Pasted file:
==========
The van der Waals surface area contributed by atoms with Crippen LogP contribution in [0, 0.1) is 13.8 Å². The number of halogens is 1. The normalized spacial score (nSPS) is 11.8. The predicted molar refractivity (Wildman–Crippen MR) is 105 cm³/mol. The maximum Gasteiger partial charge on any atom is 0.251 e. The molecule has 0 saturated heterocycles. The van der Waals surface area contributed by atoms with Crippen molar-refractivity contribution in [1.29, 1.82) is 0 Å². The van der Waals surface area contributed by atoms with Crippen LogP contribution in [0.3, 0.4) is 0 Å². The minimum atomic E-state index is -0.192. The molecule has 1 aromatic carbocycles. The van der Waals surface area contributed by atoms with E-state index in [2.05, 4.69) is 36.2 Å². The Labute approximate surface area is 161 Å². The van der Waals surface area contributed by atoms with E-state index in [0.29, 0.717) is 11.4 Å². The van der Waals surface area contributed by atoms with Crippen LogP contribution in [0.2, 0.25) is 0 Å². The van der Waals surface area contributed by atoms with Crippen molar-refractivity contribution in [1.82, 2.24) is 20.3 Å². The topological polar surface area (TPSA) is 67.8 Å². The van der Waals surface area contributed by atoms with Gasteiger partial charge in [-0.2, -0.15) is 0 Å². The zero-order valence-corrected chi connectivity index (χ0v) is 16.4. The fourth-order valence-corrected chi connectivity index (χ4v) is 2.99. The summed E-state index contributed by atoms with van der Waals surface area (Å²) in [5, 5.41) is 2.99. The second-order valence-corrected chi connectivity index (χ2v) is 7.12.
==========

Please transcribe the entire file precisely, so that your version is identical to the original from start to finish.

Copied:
The van der Waals surface area contributed by atoms with Crippen LogP contribution in [0, 0.1) is 13.8 Å². The number of halogens is 1. The normalized spacial score (nSPS) is 11.8. The predicted molar refractivity (Wildman–Crippen MR) is 105 cm³/mol. The maximum Gasteiger partial charge on any atom is 0.251 e. The molecule has 0 saturated heterocycles. The van der Waals surface area contributed by atoms with Crippen molar-refractivity contribution in [1.29, 1.82) is 0 Å². The van der Waals surface area contributed by atoms with Crippen LogP contribution in [0.3, 0.4) is 0 Å². The minimum atomic E-state index is -0.192. The molecule has 1 aromatic carbocycles. The van der Waals surface area contributed by atoms with E-state index in [2.05, 4.69) is 36.2 Å². The Labute approximate surface area is 161 Å². The van der Waals surface area contributed by atoms with E-state index in [0.29, 0.717) is 11.4 Å². The van der Waals surface area contributed by atoms with Crippen LogP contribution in [0.2, 0.25) is 0 Å². The van der Waals surface area contributed by atoms with Crippen molar-refractivity contribution in [1.82, 2.24) is 20.3 Å². The topological polar surface area (TPSA) is 67.8 Å². The van der Waals surface area contributed by atoms with Gasteiger partial charge in [-0.2, -0.15) is 0 Å². The zero-order valence-corrected chi connectivity index (χ0v) is 16.4. The fourth-order valence-corrected chi connectivity index (χ4v) is 2.99. The summed E-state index contributed by atoms with van der Waals surface area (Å²) in [5, 5.41) is 2.99. The second-order valence-corrected chi connectivity index (χ2v) is 7.12.